I am working on doing some monte carlo simulations. I want to do a particular manipulation n times, but I want to constrain what I do based on three parameters, *x*, *y*, and *z*, which are probability distributions coded as arrays. For example, if I want to run this simulation 1000 times, then 24 should be *xayaza*, 24 *xayazb*, 72 *xaybzc* and so on. My code seems to work right when everything is integers, but not when some of the numbers are non-integers reals (always positive). I have tried a couple different strategies of rounding, ceiling, and floor, but it seems to always be off by a few. The correct solution should output $total = $trials;

I will offer 100 yootles to the first person who finds a solution for me. (I am including the perl code I have been playing around with, but my problem lies in the algorithm, not in the syntax.)

use strict;

use POSIX qw(floor ceil);

my $trials=795;

$trials = shift;

my @x = (.4,.4,.2);

my @y = (.3,.5,.2);

my @z = (.2,.2,.6);

my $trial =0;

my $total =1;

my $a=0;

while ($a<scalar @x && $trial <= round($trials*$x[$a])) {

my $b=0;

while ($b< scalar @y && $trial <= round($trials*$x[$a]*$y[$b])) {

my $c=0;

while ($c< scalar @z && $trial <= round($trials*$x[$a]*$y[$b]*$z[$c])) {

$total++;

$trial++;

if ($trial >= round($trials*$x[$a]*$y[$b]*$z[$c])) {

$c++;

$trial=0;

}

}

$b++;

$trial=0;

}

$a++;

$trial=0;

}

print "trials = $trials, total = $total\n";

sub round {

my($number) = shift;

return int($number + .5 * ($number <=> 0));

}

#### Update

My friend Danny Reeves, along with some help from David Yang solved my problem in a completely different way. Here is Danny’s solution:

# Rob's monstronsity that is surely the solution to the wrong problem.

# But for 100 yootles, we'll just do as we're told.

# This would be much nicer in a properly functional-style language!

my $trials = 795;

my @x = (.4,.4,.2);

my @y = (.3,.5,.2);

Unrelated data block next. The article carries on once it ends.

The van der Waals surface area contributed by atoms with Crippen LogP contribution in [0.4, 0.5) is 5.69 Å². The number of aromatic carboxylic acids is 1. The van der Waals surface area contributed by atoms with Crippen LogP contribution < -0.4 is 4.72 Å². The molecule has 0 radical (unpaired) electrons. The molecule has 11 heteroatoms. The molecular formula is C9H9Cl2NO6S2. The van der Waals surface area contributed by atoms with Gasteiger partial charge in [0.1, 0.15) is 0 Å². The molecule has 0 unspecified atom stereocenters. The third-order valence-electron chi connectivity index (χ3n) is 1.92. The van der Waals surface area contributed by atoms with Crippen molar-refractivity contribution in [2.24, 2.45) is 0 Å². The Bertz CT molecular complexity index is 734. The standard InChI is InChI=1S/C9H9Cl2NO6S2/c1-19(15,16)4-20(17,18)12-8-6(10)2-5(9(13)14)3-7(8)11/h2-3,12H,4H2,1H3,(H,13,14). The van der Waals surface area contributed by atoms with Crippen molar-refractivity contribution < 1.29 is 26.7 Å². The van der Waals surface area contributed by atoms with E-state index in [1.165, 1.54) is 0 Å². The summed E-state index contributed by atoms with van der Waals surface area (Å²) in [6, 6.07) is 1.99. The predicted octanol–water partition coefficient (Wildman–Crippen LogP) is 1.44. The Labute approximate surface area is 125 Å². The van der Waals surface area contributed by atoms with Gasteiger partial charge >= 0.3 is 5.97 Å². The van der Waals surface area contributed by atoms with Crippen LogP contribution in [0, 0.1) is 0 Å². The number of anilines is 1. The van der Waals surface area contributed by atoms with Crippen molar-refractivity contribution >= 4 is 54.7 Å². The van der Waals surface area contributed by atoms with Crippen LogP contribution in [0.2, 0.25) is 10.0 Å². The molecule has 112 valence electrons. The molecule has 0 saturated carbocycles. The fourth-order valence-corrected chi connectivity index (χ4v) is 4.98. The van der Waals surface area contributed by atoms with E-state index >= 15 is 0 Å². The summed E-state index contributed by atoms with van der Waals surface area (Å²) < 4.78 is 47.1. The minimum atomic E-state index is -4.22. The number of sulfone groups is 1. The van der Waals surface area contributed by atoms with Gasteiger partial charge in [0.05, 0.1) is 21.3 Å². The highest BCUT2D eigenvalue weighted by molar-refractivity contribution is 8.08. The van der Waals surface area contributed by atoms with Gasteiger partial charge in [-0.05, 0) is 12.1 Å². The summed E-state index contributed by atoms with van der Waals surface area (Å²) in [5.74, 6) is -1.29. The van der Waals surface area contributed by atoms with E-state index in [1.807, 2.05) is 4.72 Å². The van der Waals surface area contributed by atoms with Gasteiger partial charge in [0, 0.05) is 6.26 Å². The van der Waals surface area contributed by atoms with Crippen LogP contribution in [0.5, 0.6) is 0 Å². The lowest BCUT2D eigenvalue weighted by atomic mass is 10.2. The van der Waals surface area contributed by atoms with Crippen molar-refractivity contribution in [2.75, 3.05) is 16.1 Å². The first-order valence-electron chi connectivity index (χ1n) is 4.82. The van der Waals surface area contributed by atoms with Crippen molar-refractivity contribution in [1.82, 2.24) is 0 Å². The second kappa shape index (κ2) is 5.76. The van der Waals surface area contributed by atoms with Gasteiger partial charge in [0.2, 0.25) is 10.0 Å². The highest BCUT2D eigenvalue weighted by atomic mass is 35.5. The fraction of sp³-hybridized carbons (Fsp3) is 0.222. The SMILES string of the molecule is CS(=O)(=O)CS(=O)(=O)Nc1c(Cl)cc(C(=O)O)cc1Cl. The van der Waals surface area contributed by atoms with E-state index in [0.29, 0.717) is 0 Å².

my @z = (.2,.2,.6);

@tuples = cross(\@x,\@y,\@z);

# compute idealized tuple counts:

@counts = map { $trials*prod(@$_) } @tuples;

@ic = map { int($_) } @counts; # floors of counts.

@fc = map { $_-int($_) } @counts; # fractional parts.

$f = sum(@fc); # sum of fractional parts, to redistribute.

# redistribute...

for($i=1; $i<=$f; $i++) {

$ic[posmax(deltas(\@counts,\@ic))]++;

}

$total = 0;

for($i=0; $i<scalar(@ic); $i++) {

($x, $y, $z) = @{$tuples[$i]};

for($j=0; $j<$ic[$i]; $j++) {

print "do something with ($x, $y, $z)\n";

$total++;

}

}

print "trials = $trials, total = $total\n";

# Return a cross product from its arguments. Arguments are array refs.

# Result is a list of array refs. [found this on the web; damn slick]

# (note that this returns the tuples in not quite canonical order)

sub cross {

my @r = [];

@r = map {my $s = $_; map {[@$_ => $s]} @r} @$_ for @_;

@r

}

# Return sum of arguments. Ie, reduce(+, args, 0).

sub sum { my $x = 0; for(@_) { $x += $_; } $x }

# Return product of arguments. Ie, reduce(*, args, 1).

sub prod { my $x = 1; for(@_) { $x *= $_; } $x }

# Return a list of differences between 2 lists, passed as refs.

# (assumes the lists have the same length)

sub deltas {

my @ans;

for(my $i=0; $i<scalar(@{$_[0]}); $i++) {

push(@ans, $_[0]->[$i] - $_[1]->[$i]);

}

@ans

}

# Takes list, return the position of the largest element.

sub posmax {

if (scalar(@_)==0) { return -1; }

my $x = 0; # index of best so far.

for(my $i=0; $i<scalar(@_); $i++) {

if($_[$i] > $_[$x]) { $x = $i; }

}

$x

}

And because Danny is a huge fan of Mathematica, he also included a Mathematica version

x = {.4, .4, .2};

y = {.3, .5, .2};

z = {.2, .2, .6};

(* index of the largest element; i'm sure there's an adorable one-liner

for this if i thought hard enough *)

posmax[{}] = -1;

posmax[l_] := Module[{i, x = 1}, (* x is index of best so far *)

For[i = 1, i < Length[l], i++, If[l[[i]] > l[[x]], x = i]];

x]

tuples = Tuples[{x, y, z}];

counts = (trials*Times @@ # &) /@ tuples;

ic = IntegerPart /@ counts;

fc = FractionalPart /@ counts;

f = Total[fc];

For[i=1, i<=f, i++, ic[[posmax[counts - ic]]]++];

total = 0;

MapThread[Do[{"do something with ", #1}; total++, {#2}]&, {tuples,ic}];

total